Refining Used Lubricating Oils: 1st Edition (Hardback) book cover

Refining Used Lubricating Oils

1st Edition

By James Speight, Douglas I. Exall

CRC Press

466 pages | 47 B/W Illus.

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pub: 2014-04-07
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Used lubricating oil is a valuable resource. However, it must be re-refined mainly due to the accumulation of physical and chemical contaminants in the oil during service. Refining Used Lubricating Oils describes the properties of used lubricating oils and presents ways these materials can be re-refined and converted into useful lubricants as well as other products. It provides an up-to-date review of most of the processes for used lubricating oil refining that have been proposed or implemented in different parts of the world, and addresses feasibility and criteria for selecting a particular process.

The book begins with an overview of lubricating oil manufacturing, both petroleum-based and synthetic-based. It reviews the types and properties of lubricating oils and discusses the characteristics and potential of used lubricating oils. The authors describe the basic steps of used oil treatment including dehydration, distillation or solvent extraction, and finishing. They explore the combustion of used oil for use as fuel, covering chemistry and equipment, fuel oil properties, and combustion emissions.

The book considers alternative processing options such as refinery processing and re-refining. It also reviews the major refining processes that have been suggested over the years for used oil. These include acid/clay, simple distillation, combinations of distillation and hydrogenation, solvent extraction, filtration, and coking processes. The book addresses economic, life cycle assessment, and other criteria for evaluating the attractiveness of an oil recycling project, examining various costs and presenting an economic evaluation method using an Excel spreadsheet that can be downloaded from the publisher’s website. The book concludes with a chapter offering insights on how to choose the most suitable process technology.

Table of Contents

Manufacture of Lubricating Oil


Base Oil Manufacture from Petroleum Sources


Composition and Properties


Synthetic Lubricating Oil

Base Oil Properties




Types and Properties of Lubricating Oil

Types of Lubricating Oils

Solid Lubricants and Greases

Use and Applications

Properties of Lubricating Oils

Use of Test Data


Used Lubricating Oils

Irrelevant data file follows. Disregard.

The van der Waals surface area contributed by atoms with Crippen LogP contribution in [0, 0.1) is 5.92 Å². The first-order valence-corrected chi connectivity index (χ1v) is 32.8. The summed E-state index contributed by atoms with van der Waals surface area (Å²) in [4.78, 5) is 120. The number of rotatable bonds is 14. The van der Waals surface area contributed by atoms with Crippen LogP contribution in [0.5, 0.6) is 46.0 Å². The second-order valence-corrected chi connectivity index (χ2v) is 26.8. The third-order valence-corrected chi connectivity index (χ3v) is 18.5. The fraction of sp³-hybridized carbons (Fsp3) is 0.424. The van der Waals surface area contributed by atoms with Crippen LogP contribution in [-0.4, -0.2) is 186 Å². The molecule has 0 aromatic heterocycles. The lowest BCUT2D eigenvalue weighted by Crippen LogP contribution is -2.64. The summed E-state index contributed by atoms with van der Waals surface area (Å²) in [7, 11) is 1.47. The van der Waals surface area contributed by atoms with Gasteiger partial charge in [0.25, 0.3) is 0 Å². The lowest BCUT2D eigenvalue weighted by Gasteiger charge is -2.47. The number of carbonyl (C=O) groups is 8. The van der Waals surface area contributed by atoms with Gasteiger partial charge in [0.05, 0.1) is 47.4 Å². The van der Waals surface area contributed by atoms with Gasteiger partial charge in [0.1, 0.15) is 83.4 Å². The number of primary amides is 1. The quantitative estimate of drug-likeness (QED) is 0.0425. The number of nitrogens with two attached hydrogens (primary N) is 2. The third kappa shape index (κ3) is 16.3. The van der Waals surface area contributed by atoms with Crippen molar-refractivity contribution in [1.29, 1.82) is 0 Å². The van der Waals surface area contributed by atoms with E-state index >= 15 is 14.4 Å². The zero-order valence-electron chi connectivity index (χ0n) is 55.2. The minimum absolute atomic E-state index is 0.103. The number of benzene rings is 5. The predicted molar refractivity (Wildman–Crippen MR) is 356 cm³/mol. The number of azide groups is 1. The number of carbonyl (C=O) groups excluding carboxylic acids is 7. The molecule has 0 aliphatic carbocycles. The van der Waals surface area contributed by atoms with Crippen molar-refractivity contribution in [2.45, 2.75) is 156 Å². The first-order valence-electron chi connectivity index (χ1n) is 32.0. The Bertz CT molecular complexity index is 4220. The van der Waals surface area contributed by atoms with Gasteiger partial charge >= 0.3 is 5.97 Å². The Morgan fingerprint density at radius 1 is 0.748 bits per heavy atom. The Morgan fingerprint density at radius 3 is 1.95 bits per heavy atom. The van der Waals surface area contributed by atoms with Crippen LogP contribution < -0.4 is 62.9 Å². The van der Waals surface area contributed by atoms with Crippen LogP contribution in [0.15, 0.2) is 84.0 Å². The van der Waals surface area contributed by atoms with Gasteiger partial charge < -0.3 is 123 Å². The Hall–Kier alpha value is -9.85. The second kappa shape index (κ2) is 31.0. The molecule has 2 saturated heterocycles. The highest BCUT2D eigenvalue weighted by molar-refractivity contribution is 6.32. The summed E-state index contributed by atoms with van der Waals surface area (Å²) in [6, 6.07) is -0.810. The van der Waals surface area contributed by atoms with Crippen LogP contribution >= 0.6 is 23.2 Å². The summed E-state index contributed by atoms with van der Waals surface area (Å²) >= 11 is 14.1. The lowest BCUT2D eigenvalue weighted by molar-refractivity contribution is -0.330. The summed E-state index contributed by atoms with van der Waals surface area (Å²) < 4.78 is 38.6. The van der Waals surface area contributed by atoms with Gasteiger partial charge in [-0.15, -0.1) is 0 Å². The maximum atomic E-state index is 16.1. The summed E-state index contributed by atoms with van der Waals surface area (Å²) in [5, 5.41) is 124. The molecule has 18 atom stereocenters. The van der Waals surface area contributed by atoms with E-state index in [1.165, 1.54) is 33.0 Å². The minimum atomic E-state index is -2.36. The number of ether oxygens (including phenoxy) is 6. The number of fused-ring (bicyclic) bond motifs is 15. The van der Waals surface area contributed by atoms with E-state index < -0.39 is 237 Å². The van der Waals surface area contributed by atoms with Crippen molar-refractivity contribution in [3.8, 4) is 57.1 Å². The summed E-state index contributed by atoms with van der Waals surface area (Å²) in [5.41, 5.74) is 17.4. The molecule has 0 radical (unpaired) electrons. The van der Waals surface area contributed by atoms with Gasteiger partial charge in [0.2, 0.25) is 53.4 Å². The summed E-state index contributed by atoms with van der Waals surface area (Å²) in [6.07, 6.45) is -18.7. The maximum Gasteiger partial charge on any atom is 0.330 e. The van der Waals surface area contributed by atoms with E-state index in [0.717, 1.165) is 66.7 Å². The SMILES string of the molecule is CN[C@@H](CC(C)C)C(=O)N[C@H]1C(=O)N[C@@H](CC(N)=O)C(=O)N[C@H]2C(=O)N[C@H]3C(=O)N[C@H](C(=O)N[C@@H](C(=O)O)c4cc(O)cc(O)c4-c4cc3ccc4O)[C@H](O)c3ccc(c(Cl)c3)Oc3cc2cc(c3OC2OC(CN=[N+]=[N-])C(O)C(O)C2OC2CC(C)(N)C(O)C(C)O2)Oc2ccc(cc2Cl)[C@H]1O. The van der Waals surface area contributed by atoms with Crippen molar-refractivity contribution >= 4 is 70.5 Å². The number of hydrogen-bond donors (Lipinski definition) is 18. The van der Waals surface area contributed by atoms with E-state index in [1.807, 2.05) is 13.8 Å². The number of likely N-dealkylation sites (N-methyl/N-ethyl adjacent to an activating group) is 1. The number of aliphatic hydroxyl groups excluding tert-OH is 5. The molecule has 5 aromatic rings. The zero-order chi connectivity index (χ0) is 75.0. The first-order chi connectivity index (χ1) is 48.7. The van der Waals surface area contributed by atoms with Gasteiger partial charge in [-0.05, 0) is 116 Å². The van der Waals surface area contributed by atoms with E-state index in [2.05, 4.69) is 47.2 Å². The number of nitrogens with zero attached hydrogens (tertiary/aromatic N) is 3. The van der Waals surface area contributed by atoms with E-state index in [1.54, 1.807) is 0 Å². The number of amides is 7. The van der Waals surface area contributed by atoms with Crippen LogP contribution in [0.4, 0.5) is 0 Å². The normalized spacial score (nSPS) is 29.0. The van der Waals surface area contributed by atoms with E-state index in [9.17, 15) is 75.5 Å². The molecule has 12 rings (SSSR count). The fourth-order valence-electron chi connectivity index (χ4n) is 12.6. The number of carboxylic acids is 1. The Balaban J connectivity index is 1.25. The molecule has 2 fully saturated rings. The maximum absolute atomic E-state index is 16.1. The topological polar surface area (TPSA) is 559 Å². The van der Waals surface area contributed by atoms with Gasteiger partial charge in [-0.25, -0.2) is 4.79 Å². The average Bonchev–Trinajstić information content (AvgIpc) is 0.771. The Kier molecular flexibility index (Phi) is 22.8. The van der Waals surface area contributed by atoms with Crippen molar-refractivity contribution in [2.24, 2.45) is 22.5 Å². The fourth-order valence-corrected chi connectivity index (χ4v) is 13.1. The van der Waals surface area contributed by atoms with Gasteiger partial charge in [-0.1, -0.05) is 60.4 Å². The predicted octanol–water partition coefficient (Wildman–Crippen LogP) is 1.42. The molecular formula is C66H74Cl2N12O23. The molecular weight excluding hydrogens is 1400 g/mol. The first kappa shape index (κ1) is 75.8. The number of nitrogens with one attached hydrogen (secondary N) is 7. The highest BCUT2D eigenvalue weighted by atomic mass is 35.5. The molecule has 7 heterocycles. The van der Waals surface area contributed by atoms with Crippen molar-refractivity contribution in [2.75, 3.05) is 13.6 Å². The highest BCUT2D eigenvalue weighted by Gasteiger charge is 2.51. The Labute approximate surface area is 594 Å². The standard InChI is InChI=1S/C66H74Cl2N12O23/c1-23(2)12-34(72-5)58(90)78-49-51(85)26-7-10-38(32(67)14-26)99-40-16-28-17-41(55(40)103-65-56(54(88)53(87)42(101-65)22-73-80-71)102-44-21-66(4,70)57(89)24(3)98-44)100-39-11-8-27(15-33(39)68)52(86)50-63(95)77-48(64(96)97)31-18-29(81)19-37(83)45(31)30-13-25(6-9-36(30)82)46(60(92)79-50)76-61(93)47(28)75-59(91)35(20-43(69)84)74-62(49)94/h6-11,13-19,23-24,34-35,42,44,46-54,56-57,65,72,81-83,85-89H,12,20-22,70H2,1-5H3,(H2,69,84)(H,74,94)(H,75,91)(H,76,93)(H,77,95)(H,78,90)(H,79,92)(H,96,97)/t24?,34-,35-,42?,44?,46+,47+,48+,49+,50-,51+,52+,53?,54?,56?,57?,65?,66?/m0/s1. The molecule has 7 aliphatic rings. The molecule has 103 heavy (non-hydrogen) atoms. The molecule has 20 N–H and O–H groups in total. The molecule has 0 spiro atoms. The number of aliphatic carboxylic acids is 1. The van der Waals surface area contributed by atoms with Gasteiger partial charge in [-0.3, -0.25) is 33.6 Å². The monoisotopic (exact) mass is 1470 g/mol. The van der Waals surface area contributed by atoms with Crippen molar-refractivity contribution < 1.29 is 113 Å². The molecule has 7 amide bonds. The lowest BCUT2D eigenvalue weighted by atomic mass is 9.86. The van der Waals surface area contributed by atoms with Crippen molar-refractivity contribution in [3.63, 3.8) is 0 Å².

Cause of Oil Degradation

Amount of Used Oils


Recycling and Re-Refining Capacities

Environmental Aspects of Used Oil Management

Converting Used Oil into Useable Oil


Composition and Treatment


Primary Treatment



Test Methods

Environmental Aspects


Combustion of Used Engine Oil


Direct Combustion: Use as a Fuel

Combustion Chemistry and Equipment

Fuel Oil Properties

Environmental Risks

Postcombustion Capture

Used Oil Combustion

Combustion with Heavy Fuel Oil

Combustion in Cement Kilns

Combustion in Hot-Mix Asphalt Plants


Alternative Processing Options


Refinery Processing


Regeneration Residues

Environmental Management


Refining Processes for Used Oil recycling to Base Oils or Fuels


The Acid/Clay Process

Simple Distillation and Predistillation Processes

Distillation/Clay Processes

Distillation/Hydrogenation Processes

Distillation/Solvent Extraction Processes

Hydrogenation/Distillation Processes

Distillation/Filtration/Hydrogenation Processes

Processes Producing Primarily a Fuel Product and Possibly a Base Oil Product

Other Processes


Economics and Other Evaluation Criteria


Recycled Oil Collection Costs

Capital Costs of the Plant

Operating Cost Considerations for the Plant

Economic Indicators

Excel Spreadsheet for a Recycling Plant

Economic Evaluation of a Small and Large Project

Discussion of Some Results of the Economic Evaluation

Comparison of Re-Refining with Production from Crude Oil


Choice of a Process Technology


Relevant Reports

Future Developments



Appendix A

Appendix B

Appendix C


About the Authors

James G. Speight earned a BSc and a PhD in chemistry from the University of Manchester, England. Since 1998, he has been employed at CD&W Inc. as a consultant/author/lecturer on energy and environmental issues. Dr. Speight has more than 40 years of experience in areas associated with the properties and recovery of reservoir fluids. His work has also focused on the environmental effects and remediation technologies related to fossil fuel and synthetic fuel processing. Dr. Speight is the author of more than 400 publications, reports, and presentations and has taught more than 70 courses. He is the author and coauthor of more than 50 books and bibliographies related to fossil fuels, synthetic fuels, biofuels, fuel processing, and environmental issues. He is also the recipient of several awards.

Douglas I. Exall, P.Eng., is an engineering consultant in oil and gas production and processing technologies. He received his PhD in chemical engineering from the University of Natal in South Africa. He has published journal articles, industrial R&D reports, conference papers, and patents, and has experience teaching in most areas of chemical engineering. Dr. Exall has worked as a research manager in the oil and gas industry and research organizations in Canada, and as a professor or adjunct professor at universities in several countries. His consulting work has included reviewing options for the re-refining of lubricating oils, the available processes and technologies, and their economic viability.

About the Series

Chemical Industries

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Subject Categories

BISAC Subject Codes/Headings:
SCIENCE / Chemistry / Industrial & Technical
TECHNOLOGY & ENGINEERING / Chemical & Biochemical
TECHNOLOGY & ENGINEERING / Environmental / Pollution Control
TECHNOLOGY & ENGINEERING / Power Resources / Fossil Fuels